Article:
This study guide will help you analyze the short story “The Wall-Reader” by Fiona Barr. You can also find a summary of the text, as well as inspiration for interpreting it and putting it into perspective.
Presentation of the text
Title: “The Wall-Reader” (1979)
Author: Fiona Barr
Genre: Short story
Fiona Barr (b.1952) is a writer from Northern Ireland, whose works are usually set in the time of the Troubles. The short story "The Wall-Reader" appeared in 1979 in the collection The-Wall Reader and Other Stories.
Below, you can read an excerpt from our study guide:
The story also contains a flashback. Mary remembers how she felt while she was pregnant and the love and self-doubt she felt after her daughter was born, when she wondered if she could manage to be a worthy mother. These reflections motivate her when the time comes to escape from Belfast, as she wants her daughter to live somewhere she does not need to fear for her life.
After the discovery of Mary’s contact with the English soldier and the message written on Mary’s house, the story relies heavily on suspense. The situation becomes tenser and tenser as Mary’s husband, Sean, makes plans to leave and the couple are careful whenever they open their mail or answer the phone. The readers at this point might expect a confrontation, especially when the van arrives at night and the couple manages to escape from the house without being stopped.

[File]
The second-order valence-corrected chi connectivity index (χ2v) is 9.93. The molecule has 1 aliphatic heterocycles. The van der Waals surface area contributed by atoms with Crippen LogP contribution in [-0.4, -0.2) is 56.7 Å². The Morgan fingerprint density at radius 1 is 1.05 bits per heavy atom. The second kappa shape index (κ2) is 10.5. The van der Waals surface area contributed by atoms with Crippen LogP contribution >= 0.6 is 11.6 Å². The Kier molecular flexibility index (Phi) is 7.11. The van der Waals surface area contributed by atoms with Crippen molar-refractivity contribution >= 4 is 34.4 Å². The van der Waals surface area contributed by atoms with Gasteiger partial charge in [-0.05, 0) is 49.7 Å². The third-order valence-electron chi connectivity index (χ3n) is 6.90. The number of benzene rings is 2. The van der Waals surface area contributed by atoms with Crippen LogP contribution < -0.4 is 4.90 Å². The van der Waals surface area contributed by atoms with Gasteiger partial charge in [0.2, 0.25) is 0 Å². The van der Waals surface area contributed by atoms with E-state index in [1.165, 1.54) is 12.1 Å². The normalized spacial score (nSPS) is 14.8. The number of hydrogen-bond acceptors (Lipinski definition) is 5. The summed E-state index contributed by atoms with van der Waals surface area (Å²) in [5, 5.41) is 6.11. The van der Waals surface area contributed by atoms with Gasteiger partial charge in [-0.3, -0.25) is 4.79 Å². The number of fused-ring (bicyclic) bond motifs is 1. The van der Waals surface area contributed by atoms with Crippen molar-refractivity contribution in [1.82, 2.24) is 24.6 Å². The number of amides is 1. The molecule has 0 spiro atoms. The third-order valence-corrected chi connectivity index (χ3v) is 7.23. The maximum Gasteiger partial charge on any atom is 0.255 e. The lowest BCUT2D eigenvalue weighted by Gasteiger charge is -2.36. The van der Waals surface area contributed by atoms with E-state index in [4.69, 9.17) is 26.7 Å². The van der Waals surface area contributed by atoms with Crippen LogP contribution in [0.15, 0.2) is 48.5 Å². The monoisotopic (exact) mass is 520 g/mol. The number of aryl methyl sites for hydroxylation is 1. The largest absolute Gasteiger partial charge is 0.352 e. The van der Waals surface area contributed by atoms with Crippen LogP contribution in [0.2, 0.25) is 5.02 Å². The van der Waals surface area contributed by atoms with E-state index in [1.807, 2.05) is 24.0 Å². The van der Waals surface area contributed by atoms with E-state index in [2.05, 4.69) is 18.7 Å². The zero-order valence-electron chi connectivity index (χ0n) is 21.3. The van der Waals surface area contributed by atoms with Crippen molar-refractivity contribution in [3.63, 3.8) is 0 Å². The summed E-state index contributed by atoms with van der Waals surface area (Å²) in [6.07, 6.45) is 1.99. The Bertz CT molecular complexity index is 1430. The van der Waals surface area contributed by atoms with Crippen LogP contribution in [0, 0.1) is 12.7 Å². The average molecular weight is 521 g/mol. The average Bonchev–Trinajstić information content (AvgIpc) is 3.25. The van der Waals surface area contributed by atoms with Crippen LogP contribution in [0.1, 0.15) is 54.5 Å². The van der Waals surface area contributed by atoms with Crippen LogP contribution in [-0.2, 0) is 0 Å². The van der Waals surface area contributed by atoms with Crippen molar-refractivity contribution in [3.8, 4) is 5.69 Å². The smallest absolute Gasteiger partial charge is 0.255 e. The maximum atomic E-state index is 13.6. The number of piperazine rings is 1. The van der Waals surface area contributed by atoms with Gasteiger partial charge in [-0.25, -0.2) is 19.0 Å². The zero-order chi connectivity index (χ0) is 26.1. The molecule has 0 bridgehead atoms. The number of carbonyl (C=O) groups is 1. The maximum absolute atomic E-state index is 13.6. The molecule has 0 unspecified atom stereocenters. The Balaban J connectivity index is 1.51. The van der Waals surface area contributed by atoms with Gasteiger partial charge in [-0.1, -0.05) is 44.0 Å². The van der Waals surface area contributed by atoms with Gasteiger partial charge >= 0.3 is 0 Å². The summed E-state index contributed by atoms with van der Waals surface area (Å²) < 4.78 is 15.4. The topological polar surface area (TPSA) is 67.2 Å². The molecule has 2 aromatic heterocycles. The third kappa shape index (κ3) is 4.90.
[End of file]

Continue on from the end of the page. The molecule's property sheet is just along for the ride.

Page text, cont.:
The moment when they reach the bridge is one filled with tension, and it appears initially that events are heading towards a climax:
They felt more cheerful now, a little like refugees seeking safety and freedom not too far away. As they approached the motorway bridge, two figures with something clutched in their hands stood side by side in the darkness. She closed her eyes tightly, expecting bursts of gunfire. The van shot past.
Their unchallenged escape, as well as the fact that the figures turn out to be only graffiti writers turn the moment into an anticlimax. This is heightened by Mary’s disappointment, as they fail to live up to her romantic image of them.
The ending takes the reader back to Belfast and Mary’s house, which is now bought by another couple. The couple painting over the words written on the wall and the neighbors remarking on how “peculiar” Mary and Sean were heightens the anticlimactic feel.
The description of the couple who buys the house is quite telling:
They too were ordinary people, living a self-contained life, worrying over finance and babies, promotion and local gossip. He too had an office job, but his wife was merely a housekeeper for him. She was sensible, down-to-earth, and not in the least inclined to wall-reading.
The similarities between the new owner of the house and Mary’s family, as well as the mention of wall-reading, give the story a circular structure.